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'Tired' Turner to trim down sedan service

June 30, 2004|by JULIE E. GREENE

julieg@herald-mail.com

HAGERSTOWN - Almost four years after getting out of the taxi service, George Turner is scaling back his sedan service by no longer providing local rides.

"I'm tired. I need a break and there are some other people around town now doing it," Turner said Tuesday in a telephone interview. Turner's family has had a taxi or sedan business since 1969.

Financial and personal reasons led him to scale back from 23 vans to four or five, Turner said. He kept a few vans to continue to provide sedan service, on a reservation basis, to long-time customers needing out-of-town rides to places such as metropolitan airports and hospitals.

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Turner said the sedan service, known as Turner Van Service, stopped taking local rides last week.

Starting Tuesday, customers calling the sedan service were greeted by an automated message advising them to call Four State, a taxi and sedan service, if they needed a local taxi or voucher ride. Turner also is subcontracting some work to Four State, he said.

Turner customers with charge accounts should call his trucking company, Turner Transportation Group Inc. on Florida Avenue, to determine whether Turner's sedan service can still accommodate them.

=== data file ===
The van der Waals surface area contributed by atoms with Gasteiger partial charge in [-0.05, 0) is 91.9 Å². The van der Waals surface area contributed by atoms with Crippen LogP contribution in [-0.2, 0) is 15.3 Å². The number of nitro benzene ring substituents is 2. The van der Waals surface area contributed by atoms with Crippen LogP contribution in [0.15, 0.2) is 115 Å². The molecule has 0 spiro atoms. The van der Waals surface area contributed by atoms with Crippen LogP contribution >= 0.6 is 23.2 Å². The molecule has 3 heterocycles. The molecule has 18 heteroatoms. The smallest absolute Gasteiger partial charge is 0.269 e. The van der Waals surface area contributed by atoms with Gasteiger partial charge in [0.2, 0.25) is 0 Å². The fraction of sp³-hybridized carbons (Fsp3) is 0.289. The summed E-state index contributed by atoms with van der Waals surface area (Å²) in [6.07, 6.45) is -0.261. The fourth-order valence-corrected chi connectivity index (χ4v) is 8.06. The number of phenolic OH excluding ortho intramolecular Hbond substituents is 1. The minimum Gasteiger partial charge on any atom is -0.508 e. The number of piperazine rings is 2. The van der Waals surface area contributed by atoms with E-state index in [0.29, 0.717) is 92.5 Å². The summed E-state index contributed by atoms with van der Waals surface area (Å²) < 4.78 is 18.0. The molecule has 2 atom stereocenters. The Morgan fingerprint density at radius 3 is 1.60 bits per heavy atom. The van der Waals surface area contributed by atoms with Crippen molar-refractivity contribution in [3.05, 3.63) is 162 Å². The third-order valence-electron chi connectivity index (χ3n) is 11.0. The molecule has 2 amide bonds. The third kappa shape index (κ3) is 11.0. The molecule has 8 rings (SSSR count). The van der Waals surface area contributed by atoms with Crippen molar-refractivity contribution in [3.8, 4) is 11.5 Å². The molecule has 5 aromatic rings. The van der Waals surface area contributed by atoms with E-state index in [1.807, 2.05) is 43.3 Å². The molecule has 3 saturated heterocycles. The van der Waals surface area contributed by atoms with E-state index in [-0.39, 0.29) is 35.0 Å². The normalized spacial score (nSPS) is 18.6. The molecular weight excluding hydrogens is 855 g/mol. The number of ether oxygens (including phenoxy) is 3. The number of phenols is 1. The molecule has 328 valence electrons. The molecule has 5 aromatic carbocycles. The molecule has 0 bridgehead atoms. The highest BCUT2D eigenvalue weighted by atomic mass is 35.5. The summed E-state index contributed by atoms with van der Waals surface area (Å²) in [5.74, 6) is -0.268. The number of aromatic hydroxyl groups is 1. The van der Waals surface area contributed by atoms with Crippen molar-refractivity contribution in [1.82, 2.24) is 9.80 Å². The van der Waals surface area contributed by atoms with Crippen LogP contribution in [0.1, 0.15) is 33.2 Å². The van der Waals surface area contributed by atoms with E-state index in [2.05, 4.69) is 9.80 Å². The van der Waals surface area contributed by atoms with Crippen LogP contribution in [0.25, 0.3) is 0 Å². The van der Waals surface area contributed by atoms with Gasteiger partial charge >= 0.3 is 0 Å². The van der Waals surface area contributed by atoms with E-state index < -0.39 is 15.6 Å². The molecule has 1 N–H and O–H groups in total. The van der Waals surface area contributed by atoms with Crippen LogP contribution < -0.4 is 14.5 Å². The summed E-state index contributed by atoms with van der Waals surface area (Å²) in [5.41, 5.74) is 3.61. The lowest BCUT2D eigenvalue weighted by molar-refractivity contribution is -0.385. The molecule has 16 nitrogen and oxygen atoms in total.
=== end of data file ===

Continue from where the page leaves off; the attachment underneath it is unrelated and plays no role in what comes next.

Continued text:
On Dec. 1, 2000, Turner switched his taxi service to a sedan service, mainly because he was fed up with having his cars and drivers be "unwilling participants" in drug deals, he said then.

A sedan service gave Turner Van Service greater discretion to turn away fares than Turner Taxi did. Taxi regulations required the company to pick up anyone who hailed or called a cab, whereas a sedan service can be more selective and pick up only customers with a reservation, Turner said.

Since 2000, more sedan services have started in the area so Turner Van Service was making less money, Turner said.

"At some point, it just wasn't worth it financially," he said.

He said he finds his trucking business - which requires less effort, time and stress - more rewarding.

Turner, 59, who lives north of Hagerstown, also said he wants to spend more time with his five grandchildren.

Turner said he laid off four employees.

Turner hired at least six of his sedan drivers at his trucking company. He said he gave some of his sedan drivers their own vehicles, at a deep discount, so they could go to work for another service.

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